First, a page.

It’s more than 9,000 miles from Northwest Arkansas to Malawi, Africa, but Jason and Lacey Carney of Springdale see the poorest nation in the world as a land of opportunity.
Jason Carney moved his family of eight to Malawi in 2013 to run a small orphanage and the experience changed his life. Carney, who recently spoke at the Trade with Africa Business Summit held in Bentonville, said he’s drawn to help Africa break the cycle of poverty in the next generation.
“I worked in sales for J.B. Hunt, Lacey was one of the founders of Bliss Cupcakes and we owned three cupcake stores here, but we quit our jobs and sold the business and made the trek to Malawi not really knowing what to expect,” he said. “What we found were the poorest people on earth with more hope in their hearts than just about anyone we knew in the states.”
It quickly became evident to Carney infant mortality was closely tied to nutrition. If the baby’s mom was able to breastfeed, the baby had a chance to survive. But if the baby was orphaned, families often had to let the infant die. He said complications from HIV/AIDS still takes many young lives creating a host of orphans who are then destined to repeat the cycle.
Infrastructure is also a problem. There was a five-week period the orphanage was without electricity. There was no running water their first four months at the orphanage. He said the first month on the ground the family had to learn how to survive in the primitive environment and it wasn’t until the second month they discovered a grocery store three hours away. He said to get grocery supplies it was a six-hour trip at $8 per gallon for fuel.
“We worked to try and understand the culture and saw a need not being met for the most vulnerable – infants,” Carney said. “With Malawi being the poorest nation in the world for four consecutive years there are dozens of non-governmental organizations on the ground there but none of them including World Health Organization … provide formula to babies. When I asked them why not, I was told it was too expensive and too hard.”
By early 2015, Carney said the orphanage was directly supporting 80 kids and 70 widows and feeding 1,000 kids a day in the community, six days a week. He and his family returned to the U.S. and launched a nonprofit organization called 2nd Milk aimed at providing powered baby formula to families trying to raise infants without mothers. He said the family poured their entire savings into the charity and agreed to take no personal salary.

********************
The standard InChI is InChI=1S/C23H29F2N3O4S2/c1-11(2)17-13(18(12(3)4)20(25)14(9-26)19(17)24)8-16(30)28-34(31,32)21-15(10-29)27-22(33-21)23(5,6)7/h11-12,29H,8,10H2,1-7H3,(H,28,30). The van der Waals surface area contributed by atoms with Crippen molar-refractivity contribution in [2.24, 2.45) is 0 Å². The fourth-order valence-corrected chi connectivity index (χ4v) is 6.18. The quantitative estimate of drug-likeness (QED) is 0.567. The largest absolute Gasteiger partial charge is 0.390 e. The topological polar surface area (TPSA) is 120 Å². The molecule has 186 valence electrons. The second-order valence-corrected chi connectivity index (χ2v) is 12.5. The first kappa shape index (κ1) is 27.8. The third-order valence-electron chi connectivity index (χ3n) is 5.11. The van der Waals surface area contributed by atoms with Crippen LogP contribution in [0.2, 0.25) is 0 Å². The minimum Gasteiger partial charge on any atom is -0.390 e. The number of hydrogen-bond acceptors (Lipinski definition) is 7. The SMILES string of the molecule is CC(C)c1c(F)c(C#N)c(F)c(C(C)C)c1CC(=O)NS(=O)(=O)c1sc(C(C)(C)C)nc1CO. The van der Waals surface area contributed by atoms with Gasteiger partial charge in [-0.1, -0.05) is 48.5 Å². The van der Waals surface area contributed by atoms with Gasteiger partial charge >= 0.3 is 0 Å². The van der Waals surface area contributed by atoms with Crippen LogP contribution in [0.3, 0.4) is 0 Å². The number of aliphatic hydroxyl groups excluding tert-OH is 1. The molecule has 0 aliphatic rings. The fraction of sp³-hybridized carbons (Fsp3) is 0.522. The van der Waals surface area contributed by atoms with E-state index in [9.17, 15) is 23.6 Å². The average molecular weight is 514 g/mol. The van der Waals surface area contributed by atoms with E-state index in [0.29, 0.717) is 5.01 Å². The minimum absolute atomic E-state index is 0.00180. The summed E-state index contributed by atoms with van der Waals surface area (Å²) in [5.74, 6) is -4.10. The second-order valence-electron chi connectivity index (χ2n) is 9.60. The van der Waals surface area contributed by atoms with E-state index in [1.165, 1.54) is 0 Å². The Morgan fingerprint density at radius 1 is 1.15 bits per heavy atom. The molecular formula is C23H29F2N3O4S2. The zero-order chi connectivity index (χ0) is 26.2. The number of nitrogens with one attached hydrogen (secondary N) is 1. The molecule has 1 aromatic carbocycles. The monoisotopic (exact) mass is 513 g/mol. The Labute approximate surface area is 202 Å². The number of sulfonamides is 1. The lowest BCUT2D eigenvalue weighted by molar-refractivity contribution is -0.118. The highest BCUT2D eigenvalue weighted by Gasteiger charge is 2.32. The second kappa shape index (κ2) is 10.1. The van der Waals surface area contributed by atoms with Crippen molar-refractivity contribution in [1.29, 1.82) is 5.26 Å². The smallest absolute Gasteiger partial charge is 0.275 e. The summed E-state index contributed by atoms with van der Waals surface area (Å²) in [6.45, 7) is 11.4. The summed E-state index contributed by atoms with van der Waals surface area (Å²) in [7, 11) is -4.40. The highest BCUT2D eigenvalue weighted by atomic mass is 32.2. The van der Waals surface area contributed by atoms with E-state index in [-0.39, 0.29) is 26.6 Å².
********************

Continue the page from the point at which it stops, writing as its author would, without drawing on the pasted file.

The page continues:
Carney said there are about 400 babies who have benefited from the 2nd Milk program. The majority are located in Malawi but there are also smaller operations in Kenya, Uganda and Ghana. In February, 2nd Milk crossed the one-million bottle threshold for giving in just three years.
“We have sponsors who support the purchase of baby formula to age 18 months old and then shelf-stable milk packets and cereal to age 5 for one child,” he said. “Our staff of 30 in Africa runs the operations on behalf of 2nd Milk. We purchase the powered formula locally and hold training sessions with families to ensure they know how to sterilize bottles and water for mixing.”
Carney said 2nd Milk has not been able to leverage the local supplier community to source formula products. Purchasing the formula locally was intended to help bolster the small African economies but Carney said retail centers are mostly owned and operated by foreign nationals and he’s not sure the money is staying local. He’s interested in pursuing sourcing opportunities with the likes of Nestle, Abbott Labs and Gerber that each are major formula makers in the U.S. He said 2nd Milk is not asking for free formula, but if he could buy it in bulk there could be cost savings.
“I an running this nonprofit like a business so that it can become sustainable over time and raise a generation out of poverty with better education and economic opportunities tied to farming,” he said. “Our goal is to get 2nd Milk to a sustainable level financially by year five.”
EXPANSION OF SUPPORT
Carney said 2nd Milk feeds orphaned children to age 5 and wants to provide private education through grade 8. To fund the effort, the charity is in the process of building small chicken houses which are financed through micro-loans He said families raising the orphaned babies will own the farms equipped with laying hens and eventually broiler chickens. The funds generated from the farming helps improve their economic condition in a country with per capita income of about $300 per year for a family of eight.
2nd Milk employees in Africa distribute the formula and milk and conduct training sessions with families on how to mix the formula and sanitize bottles to U.S. standards. In addition to overseeing 2nd Milk, Carney is vice president of global travel for Blue Sun Vacations in Fayetteville, where he takes groups to various places in Africa.
“I have a family to support and I do that through my work with ( Fayetteville company) Blue Sun Vacations,” Carney said. “I am going to Africa this Friday (May 18) for two weeks taking a group to South Africa and Uganda. I will be back for nine days before I will make another two-week trip to Malawi and during that time I will be working on the expansion of the small chicken house program.”
Carney also said he would like expand operations in Kenya, Uganda and Ghana where he’s set up a base operation and has local leaders in place.
He said long-term, around 20 years, the payoff of 2nd Milk should be an educated class of young adults who create change in their homelands and increase economic opportunity. When asked if there were other connections and support for 2nd Milk, he said access to a shipping container would be a huge help to transport formula and milk into Africa from the U.S. or Europe.